Improving command and control speech recognition on mobile devices: using predictive user models for language modeling
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Command and control (C&C) speech recognition allows users to interact with a system by speaking commands or asking questions restricted to a fixed grammar containing pre-defined phrases. Whereas C&C interaction has been commonplace in telephony and accessibility systems for many years, only recently have mobile devices had the memory and processing capacity to support client-side speech recognition. Given the personal nature of mobile devices, statistical models that can predict commands based in part on past user behavior hold promise for improving C&C recognition accuracy. For example, if a user calls a spouse at the end of every workday, the language model could be adapted to weight the spouse more than other contacts during that time. In this paper, we describe and assess statistical models learned from a large population of users for predicting the next user command of a commercial C&C application. We explain how these models were used for language modeling, and evaluate their performance in terms of task completion. The best performing model achieved a 26% relative reduction in error rate compared to the base system. Finally, we investigate the effects of personalization on performance at different learning rates via online updating of model parameters based on individual user data. Personalization significantly increased relative reduction in error rate by an additional 5%.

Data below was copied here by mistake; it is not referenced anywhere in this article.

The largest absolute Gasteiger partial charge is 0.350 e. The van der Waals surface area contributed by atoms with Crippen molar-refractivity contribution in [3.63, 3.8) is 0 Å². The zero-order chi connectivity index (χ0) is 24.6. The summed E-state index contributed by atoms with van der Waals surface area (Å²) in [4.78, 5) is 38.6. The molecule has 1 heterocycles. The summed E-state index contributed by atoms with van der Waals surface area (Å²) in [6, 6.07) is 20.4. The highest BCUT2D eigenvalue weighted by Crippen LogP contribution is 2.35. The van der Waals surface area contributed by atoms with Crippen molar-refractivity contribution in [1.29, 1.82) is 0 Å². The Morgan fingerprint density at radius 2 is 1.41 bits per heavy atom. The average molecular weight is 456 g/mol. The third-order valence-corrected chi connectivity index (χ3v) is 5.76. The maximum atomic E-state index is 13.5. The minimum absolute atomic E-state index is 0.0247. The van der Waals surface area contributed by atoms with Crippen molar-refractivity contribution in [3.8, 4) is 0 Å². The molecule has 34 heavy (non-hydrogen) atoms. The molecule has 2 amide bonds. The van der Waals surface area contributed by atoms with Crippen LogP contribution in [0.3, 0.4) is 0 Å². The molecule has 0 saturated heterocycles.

KeywordsCommand and control Language modeling Speech recognition Predictive user models
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